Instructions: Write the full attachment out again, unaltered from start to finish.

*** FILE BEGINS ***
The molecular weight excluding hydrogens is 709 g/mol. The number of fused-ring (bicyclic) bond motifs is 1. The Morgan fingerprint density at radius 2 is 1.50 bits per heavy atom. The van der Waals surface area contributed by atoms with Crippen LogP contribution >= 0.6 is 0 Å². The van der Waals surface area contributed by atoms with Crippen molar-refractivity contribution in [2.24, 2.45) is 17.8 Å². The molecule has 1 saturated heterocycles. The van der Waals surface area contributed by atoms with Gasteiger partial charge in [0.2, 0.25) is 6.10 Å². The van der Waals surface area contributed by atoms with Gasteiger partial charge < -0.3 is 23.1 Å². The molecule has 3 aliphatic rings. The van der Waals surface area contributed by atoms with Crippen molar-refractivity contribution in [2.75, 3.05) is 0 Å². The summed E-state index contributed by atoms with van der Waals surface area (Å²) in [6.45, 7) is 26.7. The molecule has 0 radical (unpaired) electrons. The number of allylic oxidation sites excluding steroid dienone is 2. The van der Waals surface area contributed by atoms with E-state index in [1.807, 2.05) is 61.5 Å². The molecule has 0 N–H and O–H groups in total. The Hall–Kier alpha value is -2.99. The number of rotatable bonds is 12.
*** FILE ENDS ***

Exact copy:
The molecular weight excluding hydrogens is 709 g/mol. The number of fused-ring (bicyclic) bond motifs is 1. The Morgan fingerprint density at radius 2 is 1.50 bits per heavy atom. The van der Waals surface area contributed by atoms with Crippen LogP contribution >= 0.6 is 0 Å². The van der Waals surface area contributed by atoms with Crippen molar-refractivity contribution in [2.24, 2.45) is 17.8 Å². The molecule has 1 saturated heterocycles. The van der Waals surface area contributed by atoms with Gasteiger partial charge in [0.2, 0.25) is 6.10 Å². The van der Waals surface area contributed by atoms with Gasteiger partial charge < -0.3 is 23.1 Å². The molecule has 3 aliphatic rings. The van der Waals surface area contributed by atoms with Crippen molar-refractivity contribution in [2.75, 3.05) is 0 Å². The summed E-state index contributed by atoms with van der Waals surface area (Å²) in [6.45, 7) is 26.7. The molecule has 0 radical (unpaired) electrons. The number of allylic oxidation sites excluding steroid dienone is 2. The van der Waals surface area contributed by atoms with E-state index in [1.807, 2.05) is 61.5 Å². The molecule has 0 N–H and O–H groups in total. The Hall–Kier alpha value is -2.99. The number of rotatable bonds is 12.